Agoraphobia & Panic Disorder

Agoraphobia & Panic Disorder

Agoraphobia may be classified separately from panic disorder because some people have symptoms of agoraphobia without experiencing a panic attack. However, some people will have panic attacks along with their other symptoms of agoraphobia.

Panic disorder is not the same as anxiety or a single panic attack. Most people experience anxiety and up to 40 percent of us have a panic attack at some stage during our lives. People who have recurring panic attacks are more likely to have panic disorder, and this affects one to two percent of people.

Symptoms of agoraphobia

Agoraphobia is often thought of as a fear of open spaces, but it is more than this. Agoraphobia is fear or anxiety of being in situations where you feel you cannot escape.

These include being:

  • in an enclosed space – theatre, meeting room or small shop
  • in an open space – bridge, car park or large shopping mall
  • on public transport – bus, train or plane
  • out of your home alone.

Symptoms of panic disorder

Rather than having just a single panic attack, if you have a panic disorder you will experience several recurring panic attacks.

Symptoms of panic disorder include:

  • frequent and unexpected panic attacks
  • ongoing worry about having another panic attack for more than one month after the panic attack
  • ongoing worry about the consequences of having an attack – such as losing control, ‘going crazy’ or having a heart attack.

Symptoms of panic attacks

Panic attacks occur suddenly. Symptoms can vary for different people, but they tend to hit their peak within 10 minutes.

A panic attack typically has four or more of:

  • chest pain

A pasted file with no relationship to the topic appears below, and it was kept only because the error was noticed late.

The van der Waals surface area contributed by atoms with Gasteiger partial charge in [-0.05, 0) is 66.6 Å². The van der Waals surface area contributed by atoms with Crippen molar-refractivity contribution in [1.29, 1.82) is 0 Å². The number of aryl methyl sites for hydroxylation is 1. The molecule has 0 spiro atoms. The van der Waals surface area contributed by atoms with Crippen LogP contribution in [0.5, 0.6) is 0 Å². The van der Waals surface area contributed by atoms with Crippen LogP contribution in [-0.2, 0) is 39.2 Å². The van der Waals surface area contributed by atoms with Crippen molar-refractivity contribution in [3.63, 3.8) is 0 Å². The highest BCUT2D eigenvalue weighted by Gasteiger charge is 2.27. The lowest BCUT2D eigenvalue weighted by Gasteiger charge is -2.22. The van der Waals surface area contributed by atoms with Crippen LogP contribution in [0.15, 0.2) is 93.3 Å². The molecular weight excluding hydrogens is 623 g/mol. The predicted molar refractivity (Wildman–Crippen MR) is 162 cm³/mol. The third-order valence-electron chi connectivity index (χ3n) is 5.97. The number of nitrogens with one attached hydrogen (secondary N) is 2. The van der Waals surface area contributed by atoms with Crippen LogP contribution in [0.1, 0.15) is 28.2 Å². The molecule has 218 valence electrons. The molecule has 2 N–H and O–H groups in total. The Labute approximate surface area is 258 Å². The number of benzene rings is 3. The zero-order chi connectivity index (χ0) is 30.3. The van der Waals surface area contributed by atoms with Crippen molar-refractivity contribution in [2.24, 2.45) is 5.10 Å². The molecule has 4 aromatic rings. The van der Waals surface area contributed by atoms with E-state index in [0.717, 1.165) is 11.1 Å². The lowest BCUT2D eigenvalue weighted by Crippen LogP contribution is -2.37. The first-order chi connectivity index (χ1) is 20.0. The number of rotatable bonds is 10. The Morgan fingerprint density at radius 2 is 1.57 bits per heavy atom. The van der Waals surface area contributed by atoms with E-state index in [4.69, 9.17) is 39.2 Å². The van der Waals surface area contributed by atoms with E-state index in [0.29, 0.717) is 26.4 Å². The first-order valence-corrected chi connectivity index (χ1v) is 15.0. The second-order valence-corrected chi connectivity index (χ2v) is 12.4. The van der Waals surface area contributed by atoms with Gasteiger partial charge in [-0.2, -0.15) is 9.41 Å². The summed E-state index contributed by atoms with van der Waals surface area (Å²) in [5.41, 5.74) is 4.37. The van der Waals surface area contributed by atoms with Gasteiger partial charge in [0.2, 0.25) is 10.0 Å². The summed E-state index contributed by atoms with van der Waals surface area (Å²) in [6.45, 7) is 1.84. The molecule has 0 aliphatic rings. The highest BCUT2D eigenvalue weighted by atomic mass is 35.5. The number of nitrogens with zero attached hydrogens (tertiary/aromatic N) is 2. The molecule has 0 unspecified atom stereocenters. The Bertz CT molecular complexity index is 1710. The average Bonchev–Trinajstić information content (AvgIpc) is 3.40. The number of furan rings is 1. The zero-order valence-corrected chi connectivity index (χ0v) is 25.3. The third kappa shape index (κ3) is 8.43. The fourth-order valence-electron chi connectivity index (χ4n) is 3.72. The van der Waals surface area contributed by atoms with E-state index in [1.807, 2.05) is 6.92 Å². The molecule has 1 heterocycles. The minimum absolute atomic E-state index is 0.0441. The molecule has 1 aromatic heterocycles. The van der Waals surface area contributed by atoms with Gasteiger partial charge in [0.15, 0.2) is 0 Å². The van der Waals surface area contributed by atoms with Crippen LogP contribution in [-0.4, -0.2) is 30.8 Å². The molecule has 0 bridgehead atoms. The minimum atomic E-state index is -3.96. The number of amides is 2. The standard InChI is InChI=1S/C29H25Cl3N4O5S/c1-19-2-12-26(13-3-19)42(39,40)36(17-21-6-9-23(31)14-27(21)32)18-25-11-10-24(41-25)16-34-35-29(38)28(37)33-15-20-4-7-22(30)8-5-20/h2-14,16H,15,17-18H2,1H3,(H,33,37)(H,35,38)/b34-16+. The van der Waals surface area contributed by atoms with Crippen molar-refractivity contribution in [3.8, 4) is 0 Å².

• chills or hot flushes
  • dizziness or feeling faint
  • fear of dying
  • fear of losing control or ‘going crazy’
  • feeling like you are choking
  • feeling short of breath
  • nausea
  • pounding heart and rapid heart rate
  • sweating
  • tingling or numbness
  • trembling or shaking.

Diagnosis of agoraphobia and panic disorder

Healthcare professionals who can diagnose a mental health condition include your GP, a psychiatrist and some psychologists. Each of these professionals offers different types of services, so the first step is to visit your GP to speak about your concerns. They can then refer you to other healthcare professionals if required.

Your doctor will do a physical examination and may take blood samples for testing. A diagnosis of panic disorder or agoraphobia will also involve your healthcare professional asking you questions about your symptoms and feelings, so they can understand your problem. If you experience panic attacks, they will want to know when, where and how often you have them.

They will also ask about your medical history. Some healthcare professionals may ask you to fill in some forms, which will also ask you a range of questions about your symptoms, moods and panic attacks. This will help the healthcare professional to understand and diagnose your problem so that you can get the best treatment possible.

Causes of agoraphobia and panic disorder

The exact causes of panic disorder or agoraphobia are not known, but there are several risk factors, including:

  • family history of anxiety disorders or depressive illness – some studies suggest a possible genetic component
  • negative life experiences – extremely stressful experiences, such as childhood abuse, being made redundant or the death of a family member or friend, have been associated with recurring panic attacks
  • physical medical conditions – some medical conditions, such as cardiac arrhythmias, asthma, chronic obstructive pulmonary disease, and irritable bowel syndrome, are associated with panic disorder.

Treatment for agoraphobia and panic disorder

Having early treatment is important for recovery from panic disorder or agoraphobia. Treatment can be very effective in reducing the number of panic attacks for most people. The first step is to visit your doctor and get professional help.

The treatment for panic disorder or agoraphobia is medication or psychological therapies. You can also make a number of changes in your life to support your treatment.